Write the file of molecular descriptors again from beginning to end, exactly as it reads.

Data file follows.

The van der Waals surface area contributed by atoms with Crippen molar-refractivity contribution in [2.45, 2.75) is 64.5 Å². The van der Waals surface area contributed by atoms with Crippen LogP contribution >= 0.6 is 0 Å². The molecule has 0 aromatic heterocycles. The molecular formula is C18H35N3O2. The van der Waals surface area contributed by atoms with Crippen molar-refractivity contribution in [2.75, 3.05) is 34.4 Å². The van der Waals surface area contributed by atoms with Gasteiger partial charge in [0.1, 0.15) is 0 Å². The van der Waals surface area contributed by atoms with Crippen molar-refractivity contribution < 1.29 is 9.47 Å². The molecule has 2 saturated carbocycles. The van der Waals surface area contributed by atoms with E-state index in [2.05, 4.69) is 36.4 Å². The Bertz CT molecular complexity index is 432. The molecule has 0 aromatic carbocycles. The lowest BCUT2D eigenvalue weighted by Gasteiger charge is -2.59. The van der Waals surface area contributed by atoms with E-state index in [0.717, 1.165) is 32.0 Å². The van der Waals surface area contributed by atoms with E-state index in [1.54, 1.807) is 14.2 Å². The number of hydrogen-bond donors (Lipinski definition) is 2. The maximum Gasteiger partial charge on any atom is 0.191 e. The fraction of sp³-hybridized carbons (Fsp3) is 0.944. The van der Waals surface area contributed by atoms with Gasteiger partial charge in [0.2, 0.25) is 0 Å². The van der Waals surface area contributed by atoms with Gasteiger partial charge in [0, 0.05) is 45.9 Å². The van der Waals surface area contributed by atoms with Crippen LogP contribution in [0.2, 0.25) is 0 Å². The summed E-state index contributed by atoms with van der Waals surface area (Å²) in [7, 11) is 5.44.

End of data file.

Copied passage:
The van der Waals surface area contributed by atoms with Crippen molar-refractivity contribution in [2.45, 2.75) is 64.5 Å². The van der Waals surface area contributed by atoms with Crippen LogP contribution >= 0.6 is 0 Å². The molecule has 0 aromatic heterocycles. The molecular formula is C18H35N3O2. The van der Waals surface area contributed by atoms with Crippen molar-refractivity contribution in [2.75, 3.05) is 34.4 Å². The van der Waals surface area contributed by atoms with Gasteiger partial charge in [0.1, 0.15) is 0 Å². The van der Waals surface area contributed by atoms with Crippen molar-refractivity contribution < 1.29 is 9.47 Å². The molecule has 2 saturated carbocycles. The van der Waals surface area contributed by atoms with E-state index in [2.05, 4.69) is 36.4 Å². The Bertz CT molecular complexity index is 432. The molecule has 0 aromatic carbocycles. The lowest BCUT2D eigenvalue weighted by Gasteiger charge is -2.59. The van der Waals surface area contributed by atoms with E-state index in [0.717, 1.165) is 32.0 Å². The van der Waals surface area contributed by atoms with E-state index in [1.54, 1.807) is 14.2 Å². The number of hydrogen-bond donors (Lipinski definition) is 2. The maximum Gasteiger partial charge on any atom is 0.191 e. The fraction of sp³-hybridized carbons (Fsp3) is 0.944. The van der Waals surface area contributed by atoms with Gasteiger partial charge in [0.2, 0.25) is 0 Å². The van der Waals surface area contributed by atoms with Gasteiger partial charge in [0, 0.05) is 45.9 Å². The van der Waals surface area contributed by atoms with Crippen LogP contribution in [0.2, 0.25) is 0 Å². The summed E-state index contributed by atoms with van der Waals surface area (Å²) in [7, 11) is 5.44.